A base mesh is an object that has been modeled in virtual three-dimensional (3D) space using a 3D computer graphics program. This typically refers to a model that is fairly crude, often with few features and without texture mapping, which is why the term “base” is used. Many of these types of meshes are available for free on the Internet from different artists, which can then be used by other artists to create specific characters or objects through manipulation of the mesh. A base mesh is typically created relatively quickly, and often serves as a placeholder for testing purposes.
Regardless of the model that is created, a base mesh will typically consist of a wireframe that is connected by a number of faces, or polygons. The wireframe of a 3D object consists of the individual points, or vertices, on a form, which are then connected to each other by lines. This can be easily imagined using basic geometric shapes. A square has four sides and each corner is a vertex connected by a line between each of them.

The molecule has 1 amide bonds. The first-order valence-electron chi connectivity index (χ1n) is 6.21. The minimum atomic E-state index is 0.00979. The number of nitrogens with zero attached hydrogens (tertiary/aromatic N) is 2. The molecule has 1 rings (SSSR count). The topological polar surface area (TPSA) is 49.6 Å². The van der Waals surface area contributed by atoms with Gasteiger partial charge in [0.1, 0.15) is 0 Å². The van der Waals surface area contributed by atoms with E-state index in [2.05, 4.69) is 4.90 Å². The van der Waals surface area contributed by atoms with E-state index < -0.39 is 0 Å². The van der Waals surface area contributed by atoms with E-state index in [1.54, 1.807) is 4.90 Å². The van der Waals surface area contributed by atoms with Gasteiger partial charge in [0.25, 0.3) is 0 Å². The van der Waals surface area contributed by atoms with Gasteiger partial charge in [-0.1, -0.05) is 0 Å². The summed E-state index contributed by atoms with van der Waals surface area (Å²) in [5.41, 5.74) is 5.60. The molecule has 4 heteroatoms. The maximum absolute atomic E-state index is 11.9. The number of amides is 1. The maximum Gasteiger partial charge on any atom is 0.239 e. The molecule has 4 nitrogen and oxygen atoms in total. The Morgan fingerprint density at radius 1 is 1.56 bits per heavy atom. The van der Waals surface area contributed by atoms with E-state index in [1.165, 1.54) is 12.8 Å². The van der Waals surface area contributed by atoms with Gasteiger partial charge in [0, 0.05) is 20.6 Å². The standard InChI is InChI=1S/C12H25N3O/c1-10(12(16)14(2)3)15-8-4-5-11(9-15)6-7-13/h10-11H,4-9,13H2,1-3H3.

If the square is extended into a cube, then the base mesh for that cube would consist of six faces, or polygons, each one making up one side of the cube. The cube’s base mesh would be made of the vertices at each corner of the cube, each connected by lines to make six squares. These lines and vertices make up the wireframe for the cube, which can be imaged as what the cube would look like if it was made using wire to create the basic shape of the object. When this wireframe is then filled with polygons, like stretching fabric over the wire shape, then the base mesh is created.
This base mesh is typically low in detail, often with only the crude shape of the final object. The base mesh for a human figure, for example, will appear like a person but might not have individual fingers or facial features. There is typically not a texture to the mesh either, meaning it will often be a solid color and not have the appearance of cloth, skin, and other texture details. This mesh usually has far fewer polygons than more detailed models, making it easier for a computer to render. This makes such meshes ideal for running tests such as quick lighting renders, animation tests, and checking early builds of a video game.